“A mountain cabbage—one reported 300 feet high.”
Standing as it does off of Fleet Street, the court has always had a connection with printing and the newspaper trade.
In the late 17th and early 18th century newspapers could not be legally published without a Government stamp. Editors clearly saw this as a form of censorship and despite the law being enforced by a team of watchmen employed by the Government, elaborate ploys to elude the capture of these illegal publications were put into practice.
Many of the unstamped newspapers were printed in Crane Court and the Officers of the Somerset House Solicitor known colloquially as ‘Government spies,’ or ‘Somerset House myrmidons,’ would station themselves at the end of the court whenever it was thought that publication was imminent. So the printers would make up sham parcels of waste-paper, and send them out with an ostentatious show of secrecy.
The bearers of these parcels would be immediately set upon by the waiting officers and would put up a decent show of resistance before relinquishing their bundles. Meanwhile, the real newspapers intended for sale to the public were sent flying by the thousand down a shoot into Fleur-de-Lys Court (Demolished to allow the widening of Fetter Lane), and were then distributed in the course of the next hour or two all over the City.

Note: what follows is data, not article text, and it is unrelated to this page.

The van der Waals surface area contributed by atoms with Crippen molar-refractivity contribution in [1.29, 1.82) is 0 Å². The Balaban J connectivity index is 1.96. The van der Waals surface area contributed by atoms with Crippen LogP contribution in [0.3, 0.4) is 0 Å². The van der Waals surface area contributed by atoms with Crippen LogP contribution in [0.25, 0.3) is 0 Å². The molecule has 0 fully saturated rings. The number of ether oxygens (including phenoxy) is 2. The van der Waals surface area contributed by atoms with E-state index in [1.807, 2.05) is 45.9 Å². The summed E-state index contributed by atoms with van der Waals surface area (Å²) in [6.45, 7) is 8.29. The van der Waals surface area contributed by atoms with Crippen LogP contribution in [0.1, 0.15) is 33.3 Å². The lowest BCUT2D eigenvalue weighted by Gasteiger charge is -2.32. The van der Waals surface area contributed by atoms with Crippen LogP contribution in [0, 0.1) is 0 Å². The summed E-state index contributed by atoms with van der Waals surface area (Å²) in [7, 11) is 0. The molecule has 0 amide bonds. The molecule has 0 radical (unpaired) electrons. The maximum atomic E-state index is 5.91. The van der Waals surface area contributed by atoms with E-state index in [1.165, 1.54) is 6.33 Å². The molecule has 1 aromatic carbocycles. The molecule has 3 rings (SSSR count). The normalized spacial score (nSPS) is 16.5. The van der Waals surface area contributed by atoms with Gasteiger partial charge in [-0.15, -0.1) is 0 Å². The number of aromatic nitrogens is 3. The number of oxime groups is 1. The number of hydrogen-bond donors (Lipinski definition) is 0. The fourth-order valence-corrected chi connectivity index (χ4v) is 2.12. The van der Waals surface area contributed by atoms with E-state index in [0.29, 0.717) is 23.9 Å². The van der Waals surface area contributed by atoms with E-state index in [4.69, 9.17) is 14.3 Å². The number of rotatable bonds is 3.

No.9 Crane Court was the home to the satirical magazine “Punch“, founded on 17 July 1841 by Henry Mayhew and wood-engraver Ebenezer Landells. After the 1940s, when its circulation peaked, it went into a long decline, closing in 1992. It was revived in 1996, but closed again in 2002.
At No.10 were the offices of The Illustrated London News Which appeared on Saturday 14 May 1842, as the world’s first illustrated weekly news magazine. It appeared weekly until 1971, then less frequently, and ceased publication in 2003. The company continues today as Illustrated London News Ltd, a publishing, content, and digital agency in London, which holds the publication and business archives of the magazine
Set into the paving stones of the alley is a plaque commemorating the first publication of the ” Daily Courant“. Initially published on 11 March 1702, it was the first British daily newspaper. However, this commemorates the publication rather than location of its offices, which were located on Fleet Street near the Fleet Bridge.